RIGHTING WRONGS

BBI can drain Kenya swamp

It’s one way of increasing the size of ugali on the tables of impoverished families.

In Summary
  • Kenya  a swamp of debt, rising wage bill, disease, unemployment, ignorance, poverty and political idiocy.
  • Kenya is not attracting as much foreign investments as it should. Many are out of employment.

The message from critics of the Building Bridges Initiative is that it will not put food on the table. This view is cynical. BBI has the potential to put more food on tables for more Kenyans than the alternative.

The alternative is stagnation – a vicious cycle of poverty and conflict whose engine is political instability or a perception of it. A number of international investors fled Kenya in 2007-08 during the post-election violence. The flights could have been avoided. Future flights could be avoided by a simple enrichment of the BBI report.

The conflicts around 2017 presidential elections scared away investors. It was also devastating to many Kenyans. The repeat of this madness is possible if Kenyans remain indifferent. About 1,200 Kenyans were killed, and 600,000 were dispossessed. Businesses were vandalised. The owners were impoverished. Political instability scared food away from many tables. It was the worst case of mangled democracy.

Fidgety investors flee during elections. Some relocate because Kenyans have a tendency of getting mad every five years. Sometimes a countdown to an election sees Kenyans of Asian origin fleeing to Britain, India, or other countries that have with better political environments for investments. 

Instability also means tourist arrivals plummet. The hospitality industry employs millions of Kenyans. Tourism puts a meal on their tables, takes children to school, and pays for healthcare.

Political stability creates an enabling environment for investments. Investments put food on the table. Jobs generate taxable income, spur consumption, encourage savings and investments. The four are essential conditions for economic growth.

When you find yourself in a swamp, the more you try to wriggle yourself out, the deeper you sink. No one wants to stay in the mud longer than avoidable. Two things happen when you are stuck: You can stay stuck for eternity or you look for extra hands to drain the swamp or pull you out of the muddle.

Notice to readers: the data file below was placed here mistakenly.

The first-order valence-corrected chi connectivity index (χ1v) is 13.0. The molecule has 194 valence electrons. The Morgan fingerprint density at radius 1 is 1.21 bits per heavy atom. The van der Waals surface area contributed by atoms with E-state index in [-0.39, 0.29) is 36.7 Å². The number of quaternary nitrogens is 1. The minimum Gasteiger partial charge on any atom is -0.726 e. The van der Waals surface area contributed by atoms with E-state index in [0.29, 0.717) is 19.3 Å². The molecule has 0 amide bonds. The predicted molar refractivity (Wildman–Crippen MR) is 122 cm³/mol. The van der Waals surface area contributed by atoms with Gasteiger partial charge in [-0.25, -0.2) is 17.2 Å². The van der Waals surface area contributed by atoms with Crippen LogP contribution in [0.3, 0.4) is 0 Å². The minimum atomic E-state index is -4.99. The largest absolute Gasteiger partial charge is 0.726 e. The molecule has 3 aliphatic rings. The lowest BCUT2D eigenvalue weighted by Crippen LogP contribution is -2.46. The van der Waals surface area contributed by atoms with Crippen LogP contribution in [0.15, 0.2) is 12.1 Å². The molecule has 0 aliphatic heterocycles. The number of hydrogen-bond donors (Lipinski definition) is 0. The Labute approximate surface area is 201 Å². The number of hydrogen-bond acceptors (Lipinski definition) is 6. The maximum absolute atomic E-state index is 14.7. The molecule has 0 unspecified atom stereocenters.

Political stability creates an enabling environment for investments. Investments put food on the table. Jobs generate taxable income, spur consumption, encourage savings and investments. The four are essential conditions for economic growth.

Kenya is in a swamp of burgeoning debt, rising wage bill, massive unemployment, disease, ignorance, poverty, and political idiocy.

There is the elephant in the room, which partisan minds don’t countenance. It’s political instability that visits every election cycle, or a perception of it. Perception can be as devastating as the reality.

Zimbabweans under Robert Mugabe needed wheelbarrows, they still do, to transport their currency to the supermarket. Not much has changed two years after his exit. The destruction of investments was profound. Investors fled, especially after white settlers were evicted their farms. International investors shunned Zimbabwe, with travel bans in tandem.

Massive unemployment drains incomes; denies state income tax and other sources of revenue; and drains consumption. There can be no investments without savings. Banks don’t have money to lend when people don’t save. Incomes produce savings.

Then consider Rwanda before the 1994 genocide, and Kigali under the stabilizing leadership of Paul Kagame.  Rwanda can attract foreign investments because of political stability. Employed Rwandese people can save, pay taxes, consume, save and invest. This is what every country needs to wriggle out of the swamp.

Kenya is not attracting as much foreign investments as it should. Many are out of employment. The many who are employed are too constrained to save or invest. Worse, they cannot borrow to invest because bank loans are expensive. Loans become expensive when savings are low.

Employment means four things: paying taxes, financing consumption, boosting savings, and spurring investments. China is the world’s international warehouse of assorted goods in part because of foreign investments. China’s perceived political instability, in spite of its novel autocracy, attracts international investors. Every country needs political stability to enjoy a competitive edge. Countries need injection of foreign capital to spur investments.

BBI is one way of increasing the size of ugali on the tables of many impoverished families. Recipients of wheelbarrows would buy their own, without relying on exploitative benevolence of politicians who use handouts to bait votes.